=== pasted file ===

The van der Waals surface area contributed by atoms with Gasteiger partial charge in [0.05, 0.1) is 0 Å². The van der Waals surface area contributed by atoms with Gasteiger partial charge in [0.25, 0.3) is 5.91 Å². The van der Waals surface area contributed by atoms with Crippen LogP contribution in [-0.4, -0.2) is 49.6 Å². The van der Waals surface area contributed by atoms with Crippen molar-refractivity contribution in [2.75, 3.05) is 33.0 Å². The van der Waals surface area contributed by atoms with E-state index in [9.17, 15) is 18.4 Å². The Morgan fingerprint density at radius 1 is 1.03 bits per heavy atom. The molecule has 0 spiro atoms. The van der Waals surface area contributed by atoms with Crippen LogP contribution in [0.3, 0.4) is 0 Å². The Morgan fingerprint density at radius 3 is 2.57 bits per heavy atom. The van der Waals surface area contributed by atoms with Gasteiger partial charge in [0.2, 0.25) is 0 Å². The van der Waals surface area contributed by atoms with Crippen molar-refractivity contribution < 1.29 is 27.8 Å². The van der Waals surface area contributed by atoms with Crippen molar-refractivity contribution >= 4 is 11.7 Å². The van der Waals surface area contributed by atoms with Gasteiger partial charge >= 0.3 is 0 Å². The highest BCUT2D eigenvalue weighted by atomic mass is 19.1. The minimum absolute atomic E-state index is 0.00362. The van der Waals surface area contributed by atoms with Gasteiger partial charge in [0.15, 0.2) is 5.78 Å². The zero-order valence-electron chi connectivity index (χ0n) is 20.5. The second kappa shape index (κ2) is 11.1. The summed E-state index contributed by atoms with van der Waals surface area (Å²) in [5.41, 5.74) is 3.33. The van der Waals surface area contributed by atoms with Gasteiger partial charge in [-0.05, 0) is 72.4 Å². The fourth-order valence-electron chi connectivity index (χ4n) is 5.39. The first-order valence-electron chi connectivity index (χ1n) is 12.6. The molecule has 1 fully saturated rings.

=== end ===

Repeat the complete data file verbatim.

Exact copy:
The van der Waals surface area contributed by atoms with Gasteiger partial charge in [0.05, 0.1) is 0 Å². The van der Waals surface area contributed by atoms with Gasteiger partial charge in [0.25, 0.3) is 5.91 Å². The van der Waals surface area contributed by atoms with Crippen LogP contribution in [-0.4, -0.2) is 49.6 Å². The van der Waals surface area contributed by atoms with Crippen molar-refractivity contribution in [2.75, 3.05) is 33.0 Å². The van der Waals surface area contributed by atoms with E-state index in [9.17, 15) is 18.4 Å². The Morgan fingerprint density at radius 1 is 1.03 bits per heavy atom. The molecule has 0 spiro atoms. The van der Waals surface area contributed by atoms with Crippen LogP contribution in [0.3, 0.4) is 0 Å². The Morgan fingerprint density at radius 3 is 2.57 bits per heavy atom. The van der Waals surface area contributed by atoms with Gasteiger partial charge in [0.2, 0.25) is 0 Å². The van der Waals surface area contributed by atoms with Crippen molar-refractivity contribution < 1.29 is 27.8 Å². The van der Waals surface area contributed by atoms with Crippen molar-refractivity contribution >= 4 is 11.7 Å². The van der Waals surface area contributed by atoms with Gasteiger partial charge >= 0.3 is 0 Å². The highest BCUT2D eigenvalue weighted by atomic mass is 19.1. The minimum absolute atomic E-state index is 0.00362. The van der Waals surface area contributed by atoms with Gasteiger partial charge in [0.15, 0.2) is 5.78 Å². The zero-order valence-electron chi connectivity index (χ0n) is 20.5. The second kappa shape index (κ2) is 11.1. The summed E-state index contributed by atoms with van der Waals surface area (Å²) in [5.41, 5.74) is 3.33. The van der Waals surface area contributed by atoms with Gasteiger partial charge in [-0.05, 0) is 72.4 Å². The fourth-order valence-electron chi connectivity index (χ4n) is 5.39. The first-order valence-electron chi connectivity index (χ1n) is 12.6. The molecule has 1 fully saturated rings.